Sickest Senior Citizens Appear to be Leaving
Medicare Advantage for Traditional Medicare
Some question if private HMO-style plans
structure care to be less appealing to very ill, want to hold more
profitable patients; maybe very sick seniors more interested in
By Jordan Rau, KHN Staff Writer
Feb. 4, 2013 - New research finds that many
seniors who switch from their HMO-style Medicare Advantage plan to
traditional Medicare have higher levels of significant health
problems, fueling concerns that the private plans cater to more
profitable, healthy beneficiaries but don’t provide the most
attractive care for the very ill.
people, a quarter of all Medicare beneficiaries, are
enrolled in these private plans. Enrollment has been growing, in
part because the plans often offer lower premiums than does
traditional Medicare, as well as special perks such as
Many Republicans want to build on them while
capping the amount of money each Medicare beneficiary gets toward
insurance. Democrats are disturbed the plans are more expensive than
traditional Medicare and cut payments in the 2010 health law.
The federal government pays the plans a set fee
for each enrollee. That has drawn concerns from some senior
advocates that the plans have incentives to skim off the
lowest-maintenance customers and leave the expensive patients to
released Thursday, by Gerald Riley, a researcher at the Centers for
Medicare & Medicaid Services (CMS), adds to those concerns. The
study looked at more than 240,000 people who dropped out of Medicare
Advantage plans in 2007, and compared them with beneficiaries who
remained in traditional Medicare the entire time.
In the six months after leaving the private
plans, the former Medicare Advantage patients used an average of
$1,021 in medical services each month, while the patients in the
control group cost Medicare $710 a month, the study found.
in the December issue of the journal Health Affairs found
that people "disenrolling were much more likely than other
beneficiaries to report health declines."
Those researchers, led by J. Michael
McWilliams, a Harvard Medical School professor, surmised that
beneficiaries who developed serious ailments might leave the plans
to get unfettered access to physicians and treatments through
traditional Medicare, but neither that study nor Riley’s determined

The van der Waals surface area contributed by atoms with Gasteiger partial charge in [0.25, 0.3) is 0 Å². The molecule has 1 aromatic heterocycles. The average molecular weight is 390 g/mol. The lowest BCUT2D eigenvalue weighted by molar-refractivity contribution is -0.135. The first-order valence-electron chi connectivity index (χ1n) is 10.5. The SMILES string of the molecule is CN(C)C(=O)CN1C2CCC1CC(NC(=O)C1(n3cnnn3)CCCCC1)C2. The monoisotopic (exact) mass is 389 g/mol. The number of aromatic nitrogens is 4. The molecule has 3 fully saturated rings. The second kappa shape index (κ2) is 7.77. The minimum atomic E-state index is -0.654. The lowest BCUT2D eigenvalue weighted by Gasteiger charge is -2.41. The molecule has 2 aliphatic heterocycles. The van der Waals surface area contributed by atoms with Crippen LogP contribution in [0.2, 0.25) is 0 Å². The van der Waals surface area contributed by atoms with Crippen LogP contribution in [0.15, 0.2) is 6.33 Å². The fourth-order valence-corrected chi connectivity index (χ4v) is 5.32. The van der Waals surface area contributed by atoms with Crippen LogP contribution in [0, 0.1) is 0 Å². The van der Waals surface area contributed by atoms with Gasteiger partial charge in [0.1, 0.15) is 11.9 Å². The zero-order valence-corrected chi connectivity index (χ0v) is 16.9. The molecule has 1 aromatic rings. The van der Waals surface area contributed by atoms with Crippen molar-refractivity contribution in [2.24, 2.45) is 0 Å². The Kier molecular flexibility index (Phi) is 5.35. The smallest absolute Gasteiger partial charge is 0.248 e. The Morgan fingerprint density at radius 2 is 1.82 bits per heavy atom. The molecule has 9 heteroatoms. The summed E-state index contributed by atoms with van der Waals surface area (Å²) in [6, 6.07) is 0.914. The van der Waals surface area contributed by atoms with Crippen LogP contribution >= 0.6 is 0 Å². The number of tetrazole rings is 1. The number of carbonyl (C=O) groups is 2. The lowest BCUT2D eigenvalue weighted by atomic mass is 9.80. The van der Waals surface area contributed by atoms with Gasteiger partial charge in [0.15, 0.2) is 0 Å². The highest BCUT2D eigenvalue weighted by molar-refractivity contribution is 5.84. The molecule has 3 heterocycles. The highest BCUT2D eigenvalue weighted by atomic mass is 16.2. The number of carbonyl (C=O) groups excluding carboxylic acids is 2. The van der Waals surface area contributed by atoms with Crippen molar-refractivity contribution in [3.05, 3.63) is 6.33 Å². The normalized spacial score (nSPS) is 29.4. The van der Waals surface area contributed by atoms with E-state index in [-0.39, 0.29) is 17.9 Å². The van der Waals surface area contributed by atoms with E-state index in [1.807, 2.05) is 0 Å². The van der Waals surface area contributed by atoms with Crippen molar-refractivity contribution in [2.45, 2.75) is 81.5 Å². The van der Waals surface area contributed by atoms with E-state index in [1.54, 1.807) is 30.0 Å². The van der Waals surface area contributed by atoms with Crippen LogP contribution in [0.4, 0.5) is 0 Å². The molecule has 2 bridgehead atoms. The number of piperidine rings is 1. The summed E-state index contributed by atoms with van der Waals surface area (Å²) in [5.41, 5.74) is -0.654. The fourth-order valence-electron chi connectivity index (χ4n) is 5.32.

what motivated the changes.
"It may just be a benign motivation, that
patients, when they're sick, want the freedom to go where they
want," said Robert Berenson, a senior fellow at the Urban Institute.
McWilliams' study, along with other analyses in
the same issue of Health Affairs, found that generally, Medicare has
succeeded in reducing cherry-picking by Medicare Advantage plans by
changes in how the program worked, including restrictions in the
time periods that people could switch from a private plan back to
traditional Medicare. In 2006, Medicare tried to crack down on
switches by limiting them to once a year rather than monthly.
Robert Zirkelbach, a spokesman for America's
Health Insurance Plans, a trade group, said the government has
protections in place to ensure these plans provide satisfactory care
for the sick. "CMS reviews these plans every single year
specifically to make sure they are not discriminating against any
kind of beneficiaries," he said.
He also noted that other independent studies
have found Medicare Advantage plans do a superior job in caring for
enrollees. For instance, another study
in the December Health Affairs found that people in the private
plans were less likely to end up in the emergency room and get
elective surgeries, and more likely to get certain recommended types
of patients in three big states—California, New York and
Florida — by researchers at the federal Agency for Healthcare
Research and Quality determined people in private managed care plans
were less likely to end up in the hospital.
Riley's study noted the health law’s reduction
in payments to Medicare Advantage plans. "This may intensify
pressure on plans to encourage selective disenrollment," he wrote.
"Chronically ill enrollees may be more inclined to disenroll if
access to care deteriorates or if plans cover a smaller portion of
the costs of their care."
Judith Stein, executive director of the Center
for Medicare Advocacy, a watchdog group based in Connecticut, said
the conclusions echo anecdotal experiences her group has seen as it
assists the elderly trying to obtain services.
"Private Medicare Advantage plans work for
people when they are relatively well, but fall short of traditional
Medicare when they are sick or disabled," she said. "This is
particularly true for our clients with long-term and chronic
conditions, many of whom also have low incomes. They are often
denied coverage for necessary skilled care, or it is terminated
before it should be, while the same coverage would be available in
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